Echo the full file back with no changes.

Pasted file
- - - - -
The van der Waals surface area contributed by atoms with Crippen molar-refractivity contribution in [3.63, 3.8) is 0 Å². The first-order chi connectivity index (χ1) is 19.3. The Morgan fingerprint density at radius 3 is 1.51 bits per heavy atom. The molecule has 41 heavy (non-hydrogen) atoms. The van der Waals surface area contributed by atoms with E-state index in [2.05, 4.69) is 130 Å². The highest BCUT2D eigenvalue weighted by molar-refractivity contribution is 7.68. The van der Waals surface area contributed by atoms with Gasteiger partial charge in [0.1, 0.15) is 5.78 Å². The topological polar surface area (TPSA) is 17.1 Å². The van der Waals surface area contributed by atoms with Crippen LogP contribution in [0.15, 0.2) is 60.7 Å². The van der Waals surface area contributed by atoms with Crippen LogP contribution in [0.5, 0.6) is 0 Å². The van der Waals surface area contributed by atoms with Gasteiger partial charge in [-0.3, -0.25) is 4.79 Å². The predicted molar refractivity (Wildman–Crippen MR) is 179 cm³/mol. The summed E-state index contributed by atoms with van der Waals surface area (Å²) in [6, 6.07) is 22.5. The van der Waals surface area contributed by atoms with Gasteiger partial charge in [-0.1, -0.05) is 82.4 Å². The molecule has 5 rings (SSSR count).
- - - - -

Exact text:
The van der Waals surface area contributed by atoms with Crippen molar-refractivity contribution in [3.63, 3.8) is 0 Å². The first-order chi connectivity index (χ1) is 19.3. The Morgan fingerprint density at radius 3 is 1.51 bits per heavy atom. The molecule has 41 heavy (non-hydrogen) atoms. The van der Waals surface area contributed by atoms with E-state index in [2.05, 4.69) is 130 Å². The highest BCUT2D eigenvalue weighted by molar-refractivity contribution is 7.68. The van der Waals surface area contributed by atoms with Gasteiger partial charge in [0.1, 0.15) is 5.78 Å². The topological polar surface area (TPSA) is 17.1 Å². The van der Waals surface area contributed by atoms with Crippen LogP contribution in [0.15, 0.2) is 60.7 Å². The van der Waals surface area contributed by atoms with Crippen LogP contribution in [0.5, 0.6) is 0 Å². The van der Waals surface area contributed by atoms with Gasteiger partial charge in [-0.3, -0.25) is 4.79 Å². The predicted molar refractivity (Wildman–Crippen MR) is 179 cm³/mol. The summed E-state index contributed by atoms with van der Waals surface area (Å²) in [6, 6.07) is 22.5. The van der Waals surface area contributed by atoms with Gasteiger partial charge in [-0.1, -0.05) is 82.4 Å². The molecule has 5 rings (SSSR count).